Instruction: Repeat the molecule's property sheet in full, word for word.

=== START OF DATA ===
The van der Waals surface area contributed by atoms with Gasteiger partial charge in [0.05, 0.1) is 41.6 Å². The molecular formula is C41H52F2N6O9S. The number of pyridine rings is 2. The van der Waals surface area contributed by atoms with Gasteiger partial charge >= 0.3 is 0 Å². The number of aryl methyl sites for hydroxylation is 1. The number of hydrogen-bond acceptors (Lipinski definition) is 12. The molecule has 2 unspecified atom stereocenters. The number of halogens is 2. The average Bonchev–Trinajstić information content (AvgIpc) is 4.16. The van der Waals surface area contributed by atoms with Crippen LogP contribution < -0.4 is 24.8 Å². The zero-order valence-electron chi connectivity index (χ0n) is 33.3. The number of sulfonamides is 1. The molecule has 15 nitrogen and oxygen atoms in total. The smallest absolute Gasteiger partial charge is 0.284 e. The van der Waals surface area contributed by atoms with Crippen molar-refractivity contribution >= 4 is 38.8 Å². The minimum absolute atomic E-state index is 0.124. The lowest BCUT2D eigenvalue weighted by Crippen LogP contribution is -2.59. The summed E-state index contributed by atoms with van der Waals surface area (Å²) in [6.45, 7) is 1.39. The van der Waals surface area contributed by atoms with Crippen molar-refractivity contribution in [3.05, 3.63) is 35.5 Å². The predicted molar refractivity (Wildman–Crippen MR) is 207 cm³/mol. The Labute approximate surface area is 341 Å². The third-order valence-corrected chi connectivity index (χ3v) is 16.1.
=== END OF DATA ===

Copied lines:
The van der Waals surface area contributed by atoms with Gasteiger partial charge in [0.05, 0.1) is 41.6 Å². The molecular formula is C41H52F2N6O9S. The number of pyridine rings is 2. The van der Waals surface area contributed by atoms with Gasteiger partial charge >= 0.3 is 0 Å². The number of aryl methyl sites for hydroxylation is 1. The number of hydrogen-bond acceptors (Lipinski definition) is 12. The molecule has 2 unspecified atom stereocenters. The number of halogens is 2. The average Bonchev–Trinajstić information content (AvgIpc) is 4.16. The van der Waals surface area contributed by atoms with Crippen LogP contribution < -0.4 is 24.8 Å². The zero-order valence-electron chi connectivity index (χ0n) is 33.3. The number of sulfonamides is 1. The molecule has 15 nitrogen and oxygen atoms in total. The smallest absolute Gasteiger partial charge is 0.284 e. The van der Waals surface area contributed by atoms with Crippen molar-refractivity contribution >= 4 is 38.8 Å². The minimum absolute atomic E-state index is 0.124. The lowest BCUT2D eigenvalue weighted by Crippen LogP contribution is -2.59. The summed E-state index contributed by atoms with van der Waals surface area (Å²) in [6.45, 7) is 1.39. The van der Waals surface area contributed by atoms with Crippen molar-refractivity contribution in [3.05, 3.63) is 35.5 Å². The predicted molar refractivity (Wildman–Crippen MR) is 207 cm³/mol. The Labute approximate surface area is 341 Å². The third-order valence-corrected chi connectivity index (χ3v) is 16.1.